Just a short term PSA for today…… Pre-eclampsia effects a percentage of mothers with widely varying symptoms and results and there is still much to be learned about this condition. However, one thing we do know, is that it can come on for the first time AFTER giving birth. In these cases, you can’t “Cure” it by having the baby.
What is pre-eclampsia you may ask? Straight from the Preeclampsia Foundation site: “Preeclampsia is a disorder that occurs only during pregnancy and the postpartum period and affects both the mother and the unborn baby. Affecting at least 5-8% of all pregnancies, it is a rapidly progressive condition characterized by high blood pressure and the presence of protein in the urine. Swelling, sudden weight gain, headaches and changes in vision are important symptoms; however, some women with rapidly advancing disease report few symptoms. Typically, preeclampsia occurs after 20 weeks gestation (in the late 2nd or 3rd trimesters, or middle to late pregnancy) and up to six weeks after delivery, though in rare cases it can occur earlier than 20 weeks. Proper prenatal care is essential to diagnose and manage preeclampsia. HELLP syndrome and eclampsia (seizures) are other variants of preeclampsia. Pregnancy Induced Hypertension (PIH) and toxemia are outdated terms for preeclampsia. Globally, preeclampsia and other hypertensive disorders of pregnancy are a leading cause of maternal and infant illness and death. By conservative estimates, these disorders are responsible for 76,000 maternal and 500,000 infant deaths each year.”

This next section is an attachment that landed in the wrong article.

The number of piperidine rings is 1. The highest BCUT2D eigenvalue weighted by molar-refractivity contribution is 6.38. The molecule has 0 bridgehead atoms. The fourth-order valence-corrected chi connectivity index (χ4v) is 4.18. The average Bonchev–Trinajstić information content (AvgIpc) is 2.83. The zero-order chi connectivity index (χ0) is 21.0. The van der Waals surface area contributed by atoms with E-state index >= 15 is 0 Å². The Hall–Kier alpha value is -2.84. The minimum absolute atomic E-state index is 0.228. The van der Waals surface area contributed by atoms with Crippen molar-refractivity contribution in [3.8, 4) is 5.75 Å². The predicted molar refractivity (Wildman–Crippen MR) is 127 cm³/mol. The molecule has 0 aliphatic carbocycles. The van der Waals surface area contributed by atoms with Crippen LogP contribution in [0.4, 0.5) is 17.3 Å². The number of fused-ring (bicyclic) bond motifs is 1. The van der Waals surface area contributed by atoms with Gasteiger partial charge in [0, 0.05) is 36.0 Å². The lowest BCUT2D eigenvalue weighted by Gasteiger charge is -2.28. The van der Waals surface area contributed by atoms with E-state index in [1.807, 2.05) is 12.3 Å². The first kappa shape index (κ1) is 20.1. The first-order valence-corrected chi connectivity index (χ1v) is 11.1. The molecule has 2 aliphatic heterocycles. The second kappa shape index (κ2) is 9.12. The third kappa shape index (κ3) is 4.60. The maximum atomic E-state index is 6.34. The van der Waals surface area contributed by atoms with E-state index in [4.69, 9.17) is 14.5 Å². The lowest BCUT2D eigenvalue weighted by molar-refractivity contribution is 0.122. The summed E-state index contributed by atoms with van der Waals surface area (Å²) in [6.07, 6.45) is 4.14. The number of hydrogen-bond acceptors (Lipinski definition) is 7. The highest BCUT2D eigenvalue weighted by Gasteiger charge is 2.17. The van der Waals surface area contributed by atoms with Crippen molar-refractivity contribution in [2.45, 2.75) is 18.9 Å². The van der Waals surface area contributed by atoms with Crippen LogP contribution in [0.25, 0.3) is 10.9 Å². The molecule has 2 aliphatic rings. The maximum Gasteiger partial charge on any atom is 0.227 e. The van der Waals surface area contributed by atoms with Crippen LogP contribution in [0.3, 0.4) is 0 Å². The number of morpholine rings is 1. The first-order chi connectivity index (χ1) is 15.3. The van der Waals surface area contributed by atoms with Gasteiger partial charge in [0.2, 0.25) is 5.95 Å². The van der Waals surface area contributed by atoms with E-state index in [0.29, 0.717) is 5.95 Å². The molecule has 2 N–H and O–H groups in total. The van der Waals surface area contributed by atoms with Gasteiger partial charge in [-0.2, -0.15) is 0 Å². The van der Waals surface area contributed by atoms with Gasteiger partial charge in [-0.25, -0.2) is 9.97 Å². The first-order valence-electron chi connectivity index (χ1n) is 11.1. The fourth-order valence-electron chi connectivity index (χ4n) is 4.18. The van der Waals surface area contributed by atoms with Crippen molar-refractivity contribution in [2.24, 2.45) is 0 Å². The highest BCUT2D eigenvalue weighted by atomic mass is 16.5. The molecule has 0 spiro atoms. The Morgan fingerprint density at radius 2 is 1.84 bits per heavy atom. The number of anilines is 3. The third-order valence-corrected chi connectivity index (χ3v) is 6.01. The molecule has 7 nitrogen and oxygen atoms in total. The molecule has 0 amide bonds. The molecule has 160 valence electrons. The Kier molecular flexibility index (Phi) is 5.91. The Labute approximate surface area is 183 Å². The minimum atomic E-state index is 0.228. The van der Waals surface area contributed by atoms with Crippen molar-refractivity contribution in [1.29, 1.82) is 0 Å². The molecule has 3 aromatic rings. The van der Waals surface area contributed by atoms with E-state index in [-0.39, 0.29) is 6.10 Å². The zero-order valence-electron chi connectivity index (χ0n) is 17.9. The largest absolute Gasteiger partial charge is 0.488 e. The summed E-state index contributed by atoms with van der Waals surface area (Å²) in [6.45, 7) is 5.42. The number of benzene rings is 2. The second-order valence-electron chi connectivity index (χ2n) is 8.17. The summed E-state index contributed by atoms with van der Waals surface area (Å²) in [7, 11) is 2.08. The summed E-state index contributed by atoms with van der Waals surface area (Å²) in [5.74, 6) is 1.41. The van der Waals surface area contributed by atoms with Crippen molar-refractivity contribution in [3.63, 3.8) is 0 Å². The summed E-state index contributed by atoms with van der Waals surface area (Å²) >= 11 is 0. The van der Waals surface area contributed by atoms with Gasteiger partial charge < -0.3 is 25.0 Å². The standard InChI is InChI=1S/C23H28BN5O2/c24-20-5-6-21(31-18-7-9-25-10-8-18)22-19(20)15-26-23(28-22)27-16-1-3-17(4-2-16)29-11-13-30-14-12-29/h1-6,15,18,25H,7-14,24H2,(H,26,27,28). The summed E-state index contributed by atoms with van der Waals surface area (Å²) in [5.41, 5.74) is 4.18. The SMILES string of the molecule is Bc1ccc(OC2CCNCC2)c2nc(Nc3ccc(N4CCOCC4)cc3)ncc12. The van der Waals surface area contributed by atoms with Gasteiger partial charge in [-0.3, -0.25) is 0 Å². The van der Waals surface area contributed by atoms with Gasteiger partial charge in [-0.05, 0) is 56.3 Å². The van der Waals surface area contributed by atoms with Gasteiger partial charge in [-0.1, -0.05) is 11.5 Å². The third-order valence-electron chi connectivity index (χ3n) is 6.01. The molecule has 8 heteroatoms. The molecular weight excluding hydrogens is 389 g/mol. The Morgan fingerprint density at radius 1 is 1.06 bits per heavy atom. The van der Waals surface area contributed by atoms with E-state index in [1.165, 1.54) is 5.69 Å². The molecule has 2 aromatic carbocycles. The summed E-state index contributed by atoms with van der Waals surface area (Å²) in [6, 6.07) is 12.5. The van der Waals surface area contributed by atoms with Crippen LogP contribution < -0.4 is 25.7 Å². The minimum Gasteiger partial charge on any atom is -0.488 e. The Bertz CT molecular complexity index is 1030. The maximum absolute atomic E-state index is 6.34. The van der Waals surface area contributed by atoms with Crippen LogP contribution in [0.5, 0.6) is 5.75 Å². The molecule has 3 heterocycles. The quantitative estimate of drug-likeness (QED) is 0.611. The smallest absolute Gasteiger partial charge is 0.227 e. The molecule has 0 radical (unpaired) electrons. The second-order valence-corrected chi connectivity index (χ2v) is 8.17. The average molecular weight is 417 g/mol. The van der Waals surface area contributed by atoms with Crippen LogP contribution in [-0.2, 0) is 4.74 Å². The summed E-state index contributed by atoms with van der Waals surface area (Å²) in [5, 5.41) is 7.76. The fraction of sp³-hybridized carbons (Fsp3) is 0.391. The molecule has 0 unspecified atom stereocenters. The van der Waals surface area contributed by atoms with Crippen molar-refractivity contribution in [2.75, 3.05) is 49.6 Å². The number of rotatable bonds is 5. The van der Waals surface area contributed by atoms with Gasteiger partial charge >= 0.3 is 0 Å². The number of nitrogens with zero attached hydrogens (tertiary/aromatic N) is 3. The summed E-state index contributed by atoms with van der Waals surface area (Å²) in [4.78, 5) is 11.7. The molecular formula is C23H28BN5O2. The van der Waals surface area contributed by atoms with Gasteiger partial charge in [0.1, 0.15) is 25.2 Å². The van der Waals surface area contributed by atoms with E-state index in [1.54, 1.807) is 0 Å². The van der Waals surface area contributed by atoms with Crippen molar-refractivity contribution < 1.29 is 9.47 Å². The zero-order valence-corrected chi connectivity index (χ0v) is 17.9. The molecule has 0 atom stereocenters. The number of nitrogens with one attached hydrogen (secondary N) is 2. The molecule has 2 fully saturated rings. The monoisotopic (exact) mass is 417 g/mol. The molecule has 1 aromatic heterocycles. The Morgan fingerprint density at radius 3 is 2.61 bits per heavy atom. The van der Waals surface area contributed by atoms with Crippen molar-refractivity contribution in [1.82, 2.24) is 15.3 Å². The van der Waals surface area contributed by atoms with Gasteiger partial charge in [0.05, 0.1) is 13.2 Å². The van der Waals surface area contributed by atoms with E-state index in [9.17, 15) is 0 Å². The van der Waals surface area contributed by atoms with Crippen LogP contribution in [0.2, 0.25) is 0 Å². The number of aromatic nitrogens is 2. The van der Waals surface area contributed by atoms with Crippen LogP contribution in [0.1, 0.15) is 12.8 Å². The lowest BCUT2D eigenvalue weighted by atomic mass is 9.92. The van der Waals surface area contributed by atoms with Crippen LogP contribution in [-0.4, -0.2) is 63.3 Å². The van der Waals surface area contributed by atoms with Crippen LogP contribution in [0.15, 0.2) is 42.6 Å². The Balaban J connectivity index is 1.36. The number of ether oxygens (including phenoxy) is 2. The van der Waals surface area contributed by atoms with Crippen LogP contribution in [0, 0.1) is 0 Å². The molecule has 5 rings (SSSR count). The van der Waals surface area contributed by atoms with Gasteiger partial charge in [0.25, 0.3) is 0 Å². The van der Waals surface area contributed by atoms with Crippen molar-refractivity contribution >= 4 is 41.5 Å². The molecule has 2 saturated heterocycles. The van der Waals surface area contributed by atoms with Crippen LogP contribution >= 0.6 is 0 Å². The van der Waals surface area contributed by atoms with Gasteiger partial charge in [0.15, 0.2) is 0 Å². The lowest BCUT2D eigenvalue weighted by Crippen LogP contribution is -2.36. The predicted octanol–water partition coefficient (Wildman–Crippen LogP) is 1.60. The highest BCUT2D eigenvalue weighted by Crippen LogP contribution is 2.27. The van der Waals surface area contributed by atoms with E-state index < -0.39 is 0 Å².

Even if you develop it during pregnancy, just because you have had your baby doesn’t mean that everything is back to normal. Your healthcare provider should be watching for signs/symptoms, but please make it a point to monitor any variations in your health such as changes in vision, dizziness/fatigue, swelling, etc. It’s easy to mistake these for “normal”, so take a quick note each day or a few times a day, and follow up with your providers with any things you may have noticed. We promise they will not think you are complaining, and it could just save your life.
For more info on the signs and symptoms and a wealth of other information on pregnancy related hypertensive disorders such as HELLP or eclampsia, check out the pre-eclampsia foundation (www.preeclampsia.org) – if you are a survivor, please make sure you register and share your story here: http://www.preeclampsiaregistry.org/
Please share this info with those you love if they are pregnant, or if they’re dealing with the fallout from this condition. Education may just save their lives.